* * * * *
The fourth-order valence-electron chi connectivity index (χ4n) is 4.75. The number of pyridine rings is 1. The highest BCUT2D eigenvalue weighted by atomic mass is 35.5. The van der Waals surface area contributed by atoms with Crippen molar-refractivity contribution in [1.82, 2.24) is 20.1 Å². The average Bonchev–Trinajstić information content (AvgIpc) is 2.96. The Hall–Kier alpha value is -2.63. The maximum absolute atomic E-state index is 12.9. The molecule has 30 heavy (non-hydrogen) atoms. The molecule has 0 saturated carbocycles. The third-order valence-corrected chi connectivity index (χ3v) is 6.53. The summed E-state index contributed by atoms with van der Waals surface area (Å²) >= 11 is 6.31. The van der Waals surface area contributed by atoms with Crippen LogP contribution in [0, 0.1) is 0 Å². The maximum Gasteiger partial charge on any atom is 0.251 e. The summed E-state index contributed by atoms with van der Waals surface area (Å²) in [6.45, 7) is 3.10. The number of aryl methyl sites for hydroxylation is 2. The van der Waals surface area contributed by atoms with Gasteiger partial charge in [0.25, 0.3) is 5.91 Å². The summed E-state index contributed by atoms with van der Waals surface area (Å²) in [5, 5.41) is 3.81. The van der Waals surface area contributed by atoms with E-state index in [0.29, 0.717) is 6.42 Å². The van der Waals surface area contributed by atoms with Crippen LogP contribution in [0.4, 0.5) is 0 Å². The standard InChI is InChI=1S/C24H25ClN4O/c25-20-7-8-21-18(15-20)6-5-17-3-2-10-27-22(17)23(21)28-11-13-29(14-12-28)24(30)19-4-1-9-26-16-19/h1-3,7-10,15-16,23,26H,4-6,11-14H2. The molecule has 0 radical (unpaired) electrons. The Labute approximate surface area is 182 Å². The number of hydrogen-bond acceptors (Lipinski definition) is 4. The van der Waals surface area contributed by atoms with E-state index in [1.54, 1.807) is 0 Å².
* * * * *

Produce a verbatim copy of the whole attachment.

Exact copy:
The fourth-order valence-electron chi connectivity index (χ4n) is 4.75. The number of pyridine rings is 1. The highest BCUT2D eigenvalue weighted by atomic mass is 35.5. The van der Waals surface area contributed by atoms with Crippen molar-refractivity contribution in [1.82, 2.24) is 20.1 Å². The average Bonchev–Trinajstić information content (AvgIpc) is 2.96. The Hall–Kier alpha value is -2.63. The maximum absolute atomic E-state index is 12.9. The molecule has 30 heavy (non-hydrogen) atoms. The molecule has 0 saturated carbocycles. The third-order valence-corrected chi connectivity index (χ3v) is 6.53. The summed E-state index contributed by atoms with van der Waals surface area (Å²) >= 11 is 6.31. The van der Waals surface area contributed by atoms with Crippen LogP contribution in [0, 0.1) is 0 Å². The maximum Gasteiger partial charge on any atom is 0.251 e. The summed E-state index contributed by atoms with van der Waals surface area (Å²) in [6.45, 7) is 3.10. The number of aryl methyl sites for hydroxylation is 2. The van der Waals surface area contributed by atoms with Gasteiger partial charge in [0.25, 0.3) is 5.91 Å². The summed E-state index contributed by atoms with van der Waals surface area (Å²) in [5, 5.41) is 3.81. The van der Waals surface area contributed by atoms with E-state index in [0.29, 0.717) is 6.42 Å². The van der Waals surface area contributed by atoms with Crippen LogP contribution in [0.4, 0.5) is 0 Å². The standard InChI is InChI=1S/C24H25ClN4O/c25-20-7-8-21-18(15-20)6-5-17-3-2-10-27-22(17)23(21)28-11-13-29(14-12-28)24(30)19-4-1-9-26-16-19/h1-3,7-10,15-16,23,26H,4-6,11-14H2. The molecule has 0 radical (unpaired) electrons. The Labute approximate surface area is 182 Å². The number of hydrogen-bond acceptors (Lipinski definition) is 4. The van der Waals surface area contributed by atoms with E-state index in [1.54, 1.807) is 0 Å².